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Federal judge says refugee living in Cedar Rapids took part in Rwandan genocide

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A federal judge says a Rwandan refugee living in Cedar Rapids "actively participated in Rwandan genocide."

Chief United State District Court Judge Linda R. Reade making the claim in a sentencing memorandum for Gervais ("Ken") Ngombwa, who gained entry into the United States as a refugee from Rwanda in 1998.

In 1994, hundreds of thousands of people from the Tutsi ethnic group were killed at the hands of the majority Hutu population over a 100-day period during the Rwandan genocide.

Ngombwa was convicted of one count of unlawfully procuring or attempting to procure naturalization or citizenship, one count of procuring citizenship to which he was not entitled, one count of conspiracy to unlawfully procure citizenship, and one count of making a materially false statement to agents of the Department of Homeland Security following a jury trial in January of last year.

Evidence presented at the trial showed Ngombwa knowingly made false claims about his origins in order to enter the United States -- which include telling agents that his brother was Faustin Twagiramungu, a former Prime Minister of Rwanda living in Belgium in exile, according to a release from the Department of Justice.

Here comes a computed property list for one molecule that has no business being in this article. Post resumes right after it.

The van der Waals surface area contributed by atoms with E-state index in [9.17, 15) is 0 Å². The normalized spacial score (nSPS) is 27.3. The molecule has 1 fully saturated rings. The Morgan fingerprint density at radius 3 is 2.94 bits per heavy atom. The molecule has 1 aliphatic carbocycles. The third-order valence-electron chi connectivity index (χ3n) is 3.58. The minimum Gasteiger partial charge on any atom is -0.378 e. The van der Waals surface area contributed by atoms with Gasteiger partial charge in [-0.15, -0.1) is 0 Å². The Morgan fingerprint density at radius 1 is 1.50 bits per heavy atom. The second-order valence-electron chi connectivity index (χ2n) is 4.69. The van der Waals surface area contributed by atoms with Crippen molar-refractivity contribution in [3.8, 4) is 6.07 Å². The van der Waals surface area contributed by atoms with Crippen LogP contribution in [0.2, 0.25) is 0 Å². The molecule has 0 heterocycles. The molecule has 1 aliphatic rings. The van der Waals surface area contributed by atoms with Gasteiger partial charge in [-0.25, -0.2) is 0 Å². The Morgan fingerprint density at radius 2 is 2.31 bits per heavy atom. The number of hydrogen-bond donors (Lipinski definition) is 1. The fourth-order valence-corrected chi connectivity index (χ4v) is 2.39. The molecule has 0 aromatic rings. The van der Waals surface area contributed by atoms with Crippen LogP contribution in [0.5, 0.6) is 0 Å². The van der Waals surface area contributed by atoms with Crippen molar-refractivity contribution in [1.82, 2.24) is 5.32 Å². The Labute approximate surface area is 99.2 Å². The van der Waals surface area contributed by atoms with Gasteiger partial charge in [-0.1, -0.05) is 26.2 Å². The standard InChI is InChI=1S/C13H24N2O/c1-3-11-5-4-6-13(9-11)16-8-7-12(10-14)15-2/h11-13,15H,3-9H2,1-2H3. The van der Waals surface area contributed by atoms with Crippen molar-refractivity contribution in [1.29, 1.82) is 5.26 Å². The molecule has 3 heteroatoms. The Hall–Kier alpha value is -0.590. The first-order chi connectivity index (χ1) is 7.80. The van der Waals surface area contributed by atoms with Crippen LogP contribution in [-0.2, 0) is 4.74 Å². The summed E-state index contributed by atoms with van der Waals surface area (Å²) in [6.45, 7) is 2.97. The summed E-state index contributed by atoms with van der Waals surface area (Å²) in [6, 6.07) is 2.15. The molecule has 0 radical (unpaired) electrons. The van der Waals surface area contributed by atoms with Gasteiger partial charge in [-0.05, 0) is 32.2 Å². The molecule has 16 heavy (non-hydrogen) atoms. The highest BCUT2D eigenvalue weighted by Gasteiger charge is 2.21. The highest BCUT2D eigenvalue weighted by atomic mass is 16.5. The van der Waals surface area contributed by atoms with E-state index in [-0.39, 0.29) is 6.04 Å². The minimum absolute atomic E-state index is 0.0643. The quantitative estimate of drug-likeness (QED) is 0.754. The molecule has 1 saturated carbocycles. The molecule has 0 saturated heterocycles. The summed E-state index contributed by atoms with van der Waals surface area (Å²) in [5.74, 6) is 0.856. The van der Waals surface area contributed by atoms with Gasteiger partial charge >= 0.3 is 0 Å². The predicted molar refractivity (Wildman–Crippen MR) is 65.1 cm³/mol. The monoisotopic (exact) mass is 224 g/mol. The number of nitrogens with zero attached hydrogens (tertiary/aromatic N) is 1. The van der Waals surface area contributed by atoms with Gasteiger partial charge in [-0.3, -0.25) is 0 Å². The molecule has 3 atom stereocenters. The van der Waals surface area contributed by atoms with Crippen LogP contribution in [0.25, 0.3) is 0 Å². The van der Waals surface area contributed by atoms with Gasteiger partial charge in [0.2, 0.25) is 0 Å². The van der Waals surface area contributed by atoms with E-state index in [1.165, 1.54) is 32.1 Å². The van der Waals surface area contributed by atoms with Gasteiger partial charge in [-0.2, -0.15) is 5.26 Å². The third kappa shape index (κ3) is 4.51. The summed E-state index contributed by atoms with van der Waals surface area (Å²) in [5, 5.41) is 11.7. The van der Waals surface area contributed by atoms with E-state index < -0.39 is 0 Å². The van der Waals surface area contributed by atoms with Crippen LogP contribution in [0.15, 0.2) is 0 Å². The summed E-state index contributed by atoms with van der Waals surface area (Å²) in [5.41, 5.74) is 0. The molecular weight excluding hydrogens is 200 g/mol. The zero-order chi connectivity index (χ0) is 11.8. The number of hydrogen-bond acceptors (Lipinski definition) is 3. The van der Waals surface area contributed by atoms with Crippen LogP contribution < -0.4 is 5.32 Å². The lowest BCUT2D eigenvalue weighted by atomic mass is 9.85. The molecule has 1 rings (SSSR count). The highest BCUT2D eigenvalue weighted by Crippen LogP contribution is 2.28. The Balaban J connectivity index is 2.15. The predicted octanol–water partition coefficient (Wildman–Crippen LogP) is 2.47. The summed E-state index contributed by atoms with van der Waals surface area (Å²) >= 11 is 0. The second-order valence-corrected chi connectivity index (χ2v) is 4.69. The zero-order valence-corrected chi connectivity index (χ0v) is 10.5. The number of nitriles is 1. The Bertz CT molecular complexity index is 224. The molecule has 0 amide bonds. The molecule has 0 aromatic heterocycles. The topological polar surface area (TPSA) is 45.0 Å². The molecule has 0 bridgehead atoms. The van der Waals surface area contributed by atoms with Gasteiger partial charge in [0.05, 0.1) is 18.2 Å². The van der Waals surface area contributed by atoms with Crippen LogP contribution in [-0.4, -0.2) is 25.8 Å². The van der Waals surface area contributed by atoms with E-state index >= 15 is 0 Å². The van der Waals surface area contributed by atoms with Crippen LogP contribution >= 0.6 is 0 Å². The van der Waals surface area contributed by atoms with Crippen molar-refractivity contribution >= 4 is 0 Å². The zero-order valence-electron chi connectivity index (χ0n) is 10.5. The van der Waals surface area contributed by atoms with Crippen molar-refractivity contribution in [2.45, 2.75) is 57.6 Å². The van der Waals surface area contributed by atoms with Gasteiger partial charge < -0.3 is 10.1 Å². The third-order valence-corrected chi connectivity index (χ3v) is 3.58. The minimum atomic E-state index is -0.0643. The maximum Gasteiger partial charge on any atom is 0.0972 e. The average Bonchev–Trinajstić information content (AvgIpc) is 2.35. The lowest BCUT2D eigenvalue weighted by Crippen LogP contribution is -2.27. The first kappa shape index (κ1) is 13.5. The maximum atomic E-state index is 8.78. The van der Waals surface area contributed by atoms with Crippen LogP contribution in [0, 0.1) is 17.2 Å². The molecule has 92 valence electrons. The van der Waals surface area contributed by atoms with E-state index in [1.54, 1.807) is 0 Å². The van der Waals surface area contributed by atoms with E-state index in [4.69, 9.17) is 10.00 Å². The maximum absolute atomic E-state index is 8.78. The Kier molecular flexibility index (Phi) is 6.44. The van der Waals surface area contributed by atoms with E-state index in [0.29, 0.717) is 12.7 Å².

During a sentencing hearing last September, evidence of Ngombwa's history in Rwanda was presented in court. Department of Homeland Security officials said Ngombwa was tied to the 1994 Rwandan genocide, and that he was charged and convicted in two Rwandan courts for his involvement in the genocide prior to coming to the United States. Officials said Ngombwa made several incorrect statements as he progressed through the refugee resettlement process, including:

- Falsely claiming to be the brother of a moderate Hutu leader

- Falsely claiming to be related to other adult refugees

- Failing to disclose the names of numerous relatives living in Rwanda

- Falsely claiming certain children were his own biological children with his wife Antoinette Mukakabanda

- Falsely claiming he had not been married to anyone other than Mukakabanda

- Falsely denying he had relatives in the military

- Falsely claiming he, his wife, and his mother-in-law had been beaten by government forces in 1990 before the genocide began

A court report on Ngombwa also shows witnesses said he killed "numerous" people during the genocide, and intentionally set fire to his home in Cedar Rapids and then submitted a false insurance claim in 2013. 

Ngombwa's sentence will be announced on March 2 in Cedar Rapids.

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